"Ramirez gave us a big shot in the arm," Rockies manager Clint Hurdle said. "The one thing about Ramirez is that he just keeps on bringing it. We've seen him throw nothing but strikes this year, and I think he was only behind two hitters, but he was a little all over the zone tonight. He had to throw more pitches, but he battled back."
Ramirez has been caught off guard by his early success. He's shown an effective sinker, slider and change-up -- a potent mixture of pitches.
"I'm a little surprised," admitted Ramirez, speaking through interpreter Luis Gonzalez. "This is my first year in the Majors and I'm working on throwing the ball down. I feel real comfortable and happy to be in this situation."
Ramirez is also 2-for-2 as a hitter, singling in the sixth, before giving way to Ray King in the seventh.
The victory also signified the return of Brian Fuentes, the Rockies southpaw closer who took a six-day sabbatical resting lower back spasms. Fuentes grabbed his third save of the season and converted a franchise-record 20th consecutive save opportunity. He did so catching a pair of dangerous hitters, Bobby Abreu and Ryan Howard, looking at called third strikes.
"It felt good," Fuentes said. "It was good to be thrown right into the fire, because that's what I asked for."
Fuentes dealt with a little traffic in the ninth, when Chase Utley led off the inning with a walk and later stole second. Then Fuentes caught Abreu looking at a fastball away, got some liberty to pitch around Pat Burrell, walking him. Fuentes then proceeded to catch Howard gawking at a nasty breaking ball that started around his hip, and slunk to his knees.
Fuentes closed out the Phillies by coaxing Aaron Rowand to fly out to third.
Men in scoring position, "don't really matter to me, whether it's the winning run on base or at the plate, unless the guy is coming across the plate," Fuentes said. "I just throw my concentration into the guy at the plate. That's my whole focus."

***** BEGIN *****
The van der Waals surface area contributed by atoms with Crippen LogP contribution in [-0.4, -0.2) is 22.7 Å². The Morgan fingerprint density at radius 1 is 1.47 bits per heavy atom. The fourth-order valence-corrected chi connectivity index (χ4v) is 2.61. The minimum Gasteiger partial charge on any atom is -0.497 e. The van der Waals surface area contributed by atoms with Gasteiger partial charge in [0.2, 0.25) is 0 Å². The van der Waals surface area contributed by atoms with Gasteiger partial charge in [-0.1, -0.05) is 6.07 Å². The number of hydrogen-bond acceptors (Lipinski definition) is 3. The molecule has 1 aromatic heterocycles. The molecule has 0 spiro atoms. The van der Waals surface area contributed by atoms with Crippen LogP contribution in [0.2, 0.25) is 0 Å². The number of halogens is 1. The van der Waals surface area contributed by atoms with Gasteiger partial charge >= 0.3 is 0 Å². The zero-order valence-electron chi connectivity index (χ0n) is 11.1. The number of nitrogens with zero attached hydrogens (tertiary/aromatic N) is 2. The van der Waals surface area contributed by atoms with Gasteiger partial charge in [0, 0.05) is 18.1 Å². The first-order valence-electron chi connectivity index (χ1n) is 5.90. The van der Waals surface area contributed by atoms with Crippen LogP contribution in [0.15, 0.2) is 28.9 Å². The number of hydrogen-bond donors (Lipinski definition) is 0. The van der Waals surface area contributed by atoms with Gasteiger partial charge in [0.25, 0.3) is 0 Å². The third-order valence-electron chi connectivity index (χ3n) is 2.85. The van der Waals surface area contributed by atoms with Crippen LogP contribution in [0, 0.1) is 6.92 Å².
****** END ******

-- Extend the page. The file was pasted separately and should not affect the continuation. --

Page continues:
The Rockies staked Asencio to a 7-1 lead by the top of the fourth. But the right-hander was stung by an onslaught of runs in the bottom of the inning, marked up by the bottom of the Phillies lineup.
With a 7-1 lead, Asencio might have been guilty of relaxing against Philadelphia's seven, eight and nine hitters, who were a combined 5-for-6 against him.
The biting part of the Phillies five-run fourth was an opposite-field double down the righ- field line from relief pitcher Geoff Geary, who drove in his first Major League run. The Phillies scored two more times, pulling to within 7-6, before Ramirez came on and ended the inning by getting Howard to ground to short.
"Asencio just shows you that if you don't make quality pitches throughout the lineup, you're going to get hurt," Hurdle said. "Asencio came out of the blocks pretty clean and threw his three pitches well, but I wanted to give him a little more rope and see what he can do."
The Rockies rocked Floyd early, sending eight batters to the plate in the first inning. Colorado got the first two batters on, when Cory Sullivan reached on a walk and Clint Barmes singled. Floyd got Matt Holliday to fly out to second, but walked Garrett Atkins to load the bases with one out. Brad Hawpe made Floyd pay, lining a single to right to score Sullivan and Barmes. Eli Marrero followed by roping a single to center, scoring Atkins.
After a Barmes solo homer in the second, the Rockies built their lead further, when a Jimmy Rollins throwing error was responsible for two more runs. Sullivan picked up his first RBI of the year with a double to right. Sullivan later scored on Rollins' errant throw to first on a Barmes ground ball.